Special Use Appraisals

The Special Use Property Appraisal

(With insertions of opinion as to the appraisal of a religious property)

The California Bureau of Real Estate Appraisers Practice Act defines an appraisal the act or process of developing an opinion of value for real property, and does not include an opinion given by a real estate licensee or engineer or land surveyor in the ordinary course of his or her business. The standards used within the appraisal profession are set forth in the Uniform Standards of Professional Appraisal Practice (USPAP) which were developed by the Appraisal Standards Board of The Appraisal Foundation.

Purpose of an Appraisal:

An appraisal may be necessary for any number of reasons. The most obvious examples are transferring title, determining a buying or selling price, or obtaining a loan. Other, not so common reasons could be for a 1031 exchange, Probate, to determine gift or inheritance taxes, donation value, or in eminent domain proceedings.

Depending on the purpose of the appraisal, different approaches to arriving at an opinion of value may be necessary.

Types of Appraisals:

The Income Approach attempts to show the relationship a property has in relation to the income that can be derived from it. This approach, however, has no place in the appraisal or value of a special use built property (religious). Generally, there is no relationship between income derived and the value of a special use property as a church is not built to earn a profit, and thus, the resulting income return on investment, if any, is not measured in dollars by such an owner.  Few churches are rented for the exclusive possession of the tenant, and even if so, not at a rent that might be considered market rent, as compared to other types of commercial uses.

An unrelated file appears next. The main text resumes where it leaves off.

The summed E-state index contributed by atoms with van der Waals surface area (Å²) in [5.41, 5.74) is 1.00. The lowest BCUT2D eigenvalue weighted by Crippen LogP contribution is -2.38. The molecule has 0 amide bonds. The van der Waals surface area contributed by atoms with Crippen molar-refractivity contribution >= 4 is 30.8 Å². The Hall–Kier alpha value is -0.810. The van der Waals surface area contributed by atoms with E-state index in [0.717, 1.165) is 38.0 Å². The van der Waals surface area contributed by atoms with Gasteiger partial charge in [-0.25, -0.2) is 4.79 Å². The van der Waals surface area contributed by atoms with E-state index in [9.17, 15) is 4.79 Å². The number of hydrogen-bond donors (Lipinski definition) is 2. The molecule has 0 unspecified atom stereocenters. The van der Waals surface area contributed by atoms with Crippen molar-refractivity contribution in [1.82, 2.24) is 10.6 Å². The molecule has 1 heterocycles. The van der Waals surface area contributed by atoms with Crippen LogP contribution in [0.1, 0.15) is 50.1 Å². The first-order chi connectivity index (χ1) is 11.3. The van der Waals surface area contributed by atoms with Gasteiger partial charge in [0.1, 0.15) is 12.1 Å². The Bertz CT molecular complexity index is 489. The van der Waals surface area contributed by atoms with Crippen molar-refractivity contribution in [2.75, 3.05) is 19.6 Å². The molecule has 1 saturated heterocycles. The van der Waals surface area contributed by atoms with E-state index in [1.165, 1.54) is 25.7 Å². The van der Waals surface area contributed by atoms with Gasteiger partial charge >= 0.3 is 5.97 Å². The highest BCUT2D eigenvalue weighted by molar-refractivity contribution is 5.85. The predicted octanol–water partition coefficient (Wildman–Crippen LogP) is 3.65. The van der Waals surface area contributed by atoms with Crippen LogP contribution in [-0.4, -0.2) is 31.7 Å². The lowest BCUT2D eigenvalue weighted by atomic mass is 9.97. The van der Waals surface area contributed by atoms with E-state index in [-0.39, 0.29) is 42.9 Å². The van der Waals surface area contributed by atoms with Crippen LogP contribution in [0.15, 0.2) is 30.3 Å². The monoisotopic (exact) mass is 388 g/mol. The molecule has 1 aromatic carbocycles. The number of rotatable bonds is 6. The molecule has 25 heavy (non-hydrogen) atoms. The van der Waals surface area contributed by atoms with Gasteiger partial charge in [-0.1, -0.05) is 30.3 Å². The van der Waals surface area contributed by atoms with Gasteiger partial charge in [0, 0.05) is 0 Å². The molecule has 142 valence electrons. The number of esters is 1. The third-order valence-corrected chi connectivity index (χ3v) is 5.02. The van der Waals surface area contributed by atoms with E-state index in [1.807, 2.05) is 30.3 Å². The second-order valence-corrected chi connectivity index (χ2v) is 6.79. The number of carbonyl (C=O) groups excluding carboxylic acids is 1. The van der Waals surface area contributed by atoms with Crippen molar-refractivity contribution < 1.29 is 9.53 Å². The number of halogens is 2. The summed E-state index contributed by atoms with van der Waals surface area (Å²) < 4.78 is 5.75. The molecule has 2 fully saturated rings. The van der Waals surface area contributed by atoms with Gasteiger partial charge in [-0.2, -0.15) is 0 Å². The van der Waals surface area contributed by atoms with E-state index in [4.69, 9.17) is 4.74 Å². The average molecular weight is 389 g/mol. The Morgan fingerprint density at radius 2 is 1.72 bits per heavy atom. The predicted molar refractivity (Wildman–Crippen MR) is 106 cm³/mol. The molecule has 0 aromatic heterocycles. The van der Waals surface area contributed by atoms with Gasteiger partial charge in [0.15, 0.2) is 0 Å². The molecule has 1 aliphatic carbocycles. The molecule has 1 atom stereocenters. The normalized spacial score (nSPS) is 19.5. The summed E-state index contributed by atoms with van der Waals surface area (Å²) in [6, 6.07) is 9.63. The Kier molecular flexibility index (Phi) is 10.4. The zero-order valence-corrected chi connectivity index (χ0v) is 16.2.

The Market Approach compares the recent sale values of other similar or comparable properties to the subject property. Adjustments are made in significant variations, such as land size or zoning, building ages, size, condition, and construction. This theory is applicable, but not always available in actual practice in the marketplace as they relate to the subject property. If applied properly, these adjustments can be good indicators of value, but not necessarily conclusive. This approach is somewhat applicable to religious properties, as only a very limited number of open market sales are generally found, and not always a good comparable. These religious sales can offer very little true comparisons as to the appraisal assignment. As such, these often require large value adjustments in determining a value comparison. There can be a lack research of the sales comparisons reasoning in understanding the complexities and motivation of the a religious sale used in determining the final sales value attained.

The Cost Approach attempts to show what the land and building would cost to construct at a present-day cost, using current construction technology, materials, and techniques. Analysis for such items as type of construction, materials, amenities, and quality of materials is necessary for the new construction and other site improvements. In this approach, an estimate is made of the current dollar replacement costs of the existing improvements. The improvement value is based upon the replacement cost, or the reproduction cost of the construction components. From this figure is deducted the estimated accrued depreciation, when applicable. The depreciation used is a factor of age, condition, and type of construction of the subject property. To this depreciated value is added the value of the land.